Maria Helena De Felipe Lehtonen
Providing advocacy, consultancy and motivation – and inspiring women’s empowerment, and unique entrepreneurial skills
Maria Helena de Felipe Lehtonen is an employment lawyer, and is also the founder/Director of AFAEMME, which was launched in 2002. AFAEMME comprises 36 women entrepreneurs’ organisations from 21 Mediterranean countries, and has its headquarters in Barcelona. This is a very powerful women’s network, each group has approximately 200 members.
She works very hard to continuously promote and facilitate the vital contributions women are able to make, in contributing to the stability, growth, and positive advancement of today’s global economy.
Maria Helena gained visibility at national and international level by joining several EU committees, networks, and boards, as well as by coordinating several transnational projects providing international reports on gender equality, gender stereotypes, and women in the ITCs. She works in collaboration with the European Commission, Chambers of Commerce in its representative countries, and various other networks, and as such, AFAEMME serves as a platform for international projects that promote gender equality in the marketplace.
As a result of her advocacy and entrepreneurial skills, at both national and international level, through AFAEMME, there has been a rise in women’s success in creating small businesses. Maria Helena says, “Women make very good small business owners. They are not generally risk-takers but they can multi-task better than men and make a good profit.”
in Catalonia, as President of the Catalan Businesswomen Association (Catalan Association of Business and Executive Women - ACEE), through free legal advice, motivational courses, and drafting business plans, approximately five hundred new companies have been set up by women.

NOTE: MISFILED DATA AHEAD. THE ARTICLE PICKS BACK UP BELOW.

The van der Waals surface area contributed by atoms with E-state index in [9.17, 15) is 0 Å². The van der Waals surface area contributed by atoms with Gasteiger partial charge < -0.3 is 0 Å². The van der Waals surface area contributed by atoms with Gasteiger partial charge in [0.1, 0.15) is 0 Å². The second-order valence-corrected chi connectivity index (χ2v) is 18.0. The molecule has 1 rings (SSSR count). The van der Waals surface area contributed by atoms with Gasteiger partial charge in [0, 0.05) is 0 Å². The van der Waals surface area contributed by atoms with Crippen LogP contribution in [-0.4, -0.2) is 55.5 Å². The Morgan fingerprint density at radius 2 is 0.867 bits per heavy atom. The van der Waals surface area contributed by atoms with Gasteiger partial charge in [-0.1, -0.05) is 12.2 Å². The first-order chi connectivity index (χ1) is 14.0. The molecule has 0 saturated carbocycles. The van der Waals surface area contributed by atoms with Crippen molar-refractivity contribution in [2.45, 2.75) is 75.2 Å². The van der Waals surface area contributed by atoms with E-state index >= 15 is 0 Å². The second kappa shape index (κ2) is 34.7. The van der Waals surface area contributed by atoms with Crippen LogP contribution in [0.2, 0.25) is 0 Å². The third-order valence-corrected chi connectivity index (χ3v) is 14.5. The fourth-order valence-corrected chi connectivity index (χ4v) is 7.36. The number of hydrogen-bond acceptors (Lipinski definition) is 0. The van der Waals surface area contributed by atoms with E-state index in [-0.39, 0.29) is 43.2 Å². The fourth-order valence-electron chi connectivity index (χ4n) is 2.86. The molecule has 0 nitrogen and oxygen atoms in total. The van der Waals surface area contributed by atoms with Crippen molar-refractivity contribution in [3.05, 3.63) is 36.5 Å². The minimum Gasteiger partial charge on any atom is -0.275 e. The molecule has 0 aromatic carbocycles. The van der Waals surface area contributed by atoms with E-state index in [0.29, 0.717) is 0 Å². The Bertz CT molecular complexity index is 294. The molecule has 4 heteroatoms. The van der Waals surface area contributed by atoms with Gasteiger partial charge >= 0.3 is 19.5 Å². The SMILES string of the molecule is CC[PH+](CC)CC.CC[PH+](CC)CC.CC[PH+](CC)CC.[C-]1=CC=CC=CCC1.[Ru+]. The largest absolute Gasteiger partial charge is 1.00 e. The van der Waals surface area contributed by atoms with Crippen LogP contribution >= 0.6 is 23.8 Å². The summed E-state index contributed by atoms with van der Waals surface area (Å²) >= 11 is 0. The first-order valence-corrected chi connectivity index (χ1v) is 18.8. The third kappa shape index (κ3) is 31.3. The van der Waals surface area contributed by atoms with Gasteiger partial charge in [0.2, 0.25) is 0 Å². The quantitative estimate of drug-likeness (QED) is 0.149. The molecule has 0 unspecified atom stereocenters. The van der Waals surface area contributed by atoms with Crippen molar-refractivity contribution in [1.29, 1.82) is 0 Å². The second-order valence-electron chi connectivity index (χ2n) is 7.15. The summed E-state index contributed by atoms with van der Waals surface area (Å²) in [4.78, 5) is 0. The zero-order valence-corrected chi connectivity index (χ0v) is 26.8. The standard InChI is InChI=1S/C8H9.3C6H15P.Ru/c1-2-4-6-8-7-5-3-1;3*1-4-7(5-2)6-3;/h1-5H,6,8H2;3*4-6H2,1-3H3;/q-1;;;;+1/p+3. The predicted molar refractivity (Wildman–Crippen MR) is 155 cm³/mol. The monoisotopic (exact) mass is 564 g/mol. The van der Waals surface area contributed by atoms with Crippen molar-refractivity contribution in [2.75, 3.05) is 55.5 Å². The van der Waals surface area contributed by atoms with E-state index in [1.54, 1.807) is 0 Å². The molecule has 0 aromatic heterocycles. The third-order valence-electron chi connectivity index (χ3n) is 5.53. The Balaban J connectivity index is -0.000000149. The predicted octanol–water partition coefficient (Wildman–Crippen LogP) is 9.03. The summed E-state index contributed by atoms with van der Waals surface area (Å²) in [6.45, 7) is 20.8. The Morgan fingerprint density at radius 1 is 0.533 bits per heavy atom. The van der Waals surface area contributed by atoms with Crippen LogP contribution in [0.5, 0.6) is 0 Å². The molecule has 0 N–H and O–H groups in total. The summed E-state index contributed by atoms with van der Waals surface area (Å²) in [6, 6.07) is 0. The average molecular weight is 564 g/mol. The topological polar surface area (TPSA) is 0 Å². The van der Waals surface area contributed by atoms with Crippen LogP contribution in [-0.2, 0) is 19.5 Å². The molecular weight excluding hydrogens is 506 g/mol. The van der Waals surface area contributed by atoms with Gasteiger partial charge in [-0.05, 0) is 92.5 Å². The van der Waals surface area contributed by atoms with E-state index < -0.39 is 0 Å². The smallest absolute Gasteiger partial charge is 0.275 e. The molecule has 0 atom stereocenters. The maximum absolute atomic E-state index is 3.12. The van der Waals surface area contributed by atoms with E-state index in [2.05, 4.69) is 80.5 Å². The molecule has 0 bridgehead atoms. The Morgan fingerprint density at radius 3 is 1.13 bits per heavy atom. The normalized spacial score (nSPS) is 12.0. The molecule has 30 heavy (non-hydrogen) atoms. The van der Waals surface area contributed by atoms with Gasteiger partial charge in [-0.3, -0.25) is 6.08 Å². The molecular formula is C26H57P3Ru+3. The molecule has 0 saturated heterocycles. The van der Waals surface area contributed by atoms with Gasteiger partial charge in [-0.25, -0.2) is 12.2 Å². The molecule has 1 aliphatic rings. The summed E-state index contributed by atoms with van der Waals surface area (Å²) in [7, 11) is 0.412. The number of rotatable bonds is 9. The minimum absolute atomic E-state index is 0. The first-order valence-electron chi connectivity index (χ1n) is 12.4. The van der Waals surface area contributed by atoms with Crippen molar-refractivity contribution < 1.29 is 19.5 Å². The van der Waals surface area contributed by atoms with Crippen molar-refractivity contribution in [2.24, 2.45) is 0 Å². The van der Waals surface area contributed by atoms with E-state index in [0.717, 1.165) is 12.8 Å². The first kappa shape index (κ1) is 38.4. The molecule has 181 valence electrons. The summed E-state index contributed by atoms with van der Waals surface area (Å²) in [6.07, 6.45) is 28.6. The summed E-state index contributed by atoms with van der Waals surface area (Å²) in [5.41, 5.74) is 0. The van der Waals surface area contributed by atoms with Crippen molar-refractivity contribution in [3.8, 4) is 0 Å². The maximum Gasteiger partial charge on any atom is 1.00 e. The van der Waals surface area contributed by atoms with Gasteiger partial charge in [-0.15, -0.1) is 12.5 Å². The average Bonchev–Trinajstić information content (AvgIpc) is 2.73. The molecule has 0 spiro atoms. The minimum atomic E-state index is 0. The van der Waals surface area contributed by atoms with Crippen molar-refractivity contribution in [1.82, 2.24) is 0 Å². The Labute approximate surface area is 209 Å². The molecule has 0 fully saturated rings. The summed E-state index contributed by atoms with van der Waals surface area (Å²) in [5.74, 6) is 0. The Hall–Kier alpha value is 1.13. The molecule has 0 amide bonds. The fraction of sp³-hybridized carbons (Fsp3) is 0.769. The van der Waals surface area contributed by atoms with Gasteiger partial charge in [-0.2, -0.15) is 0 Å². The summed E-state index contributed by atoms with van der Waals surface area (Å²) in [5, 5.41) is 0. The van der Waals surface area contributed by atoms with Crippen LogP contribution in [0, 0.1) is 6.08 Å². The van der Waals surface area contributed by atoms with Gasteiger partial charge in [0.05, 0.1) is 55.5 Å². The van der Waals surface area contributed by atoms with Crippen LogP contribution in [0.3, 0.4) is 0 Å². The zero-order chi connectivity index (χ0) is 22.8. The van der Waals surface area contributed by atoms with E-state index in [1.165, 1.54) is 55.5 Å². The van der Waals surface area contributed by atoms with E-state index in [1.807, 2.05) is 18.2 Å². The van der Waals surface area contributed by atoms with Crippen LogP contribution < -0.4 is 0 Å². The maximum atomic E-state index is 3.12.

Maria Helena notes that there a ever-present challenges for women in today’s world, “In the Mediterranean area, we have the religious stereotypes and, of course, there is inequality. The strange thing is that things appear to be going backwards. Ten years ago in Turkey, for example, men and women were seen as equal in the business arena, but the power has shifted in favour of men. In Egypt, 20 years ago, women didn’t wear the veil, but now they say it identifies them as Muslim women. I think, as a result of the Arab Spring, we will see more women losing their rights and their liberties and I keep saying to those women’s groups: go forward, not back.”
Maria Helena also raises important issues about the difficulties women face daily, in trying to maintain a ‘work / life’ balance. “Spain is not very productive. We work too many hours and are inefficient. Change is happening very slowly here and I don't know why. In Morocco, work finishes at 6.30pm. Here, (in Spain), it is much later. “
In Norway, thanks to positive discrimination, they now have 40 percent women on the boards of the best companies. In Spain’s IBEX companies, it is only 8 percent.
Gender Pay Gaps: In Spain the biggest pay gap exists in management positions (17%) where differences among salaries of women and men are bigger than in lower positions. Among the managerial positions, there are more differences in the case of Human Resources management (23.51%), followed by the Financial management (23.26%) and the General management (22.17%)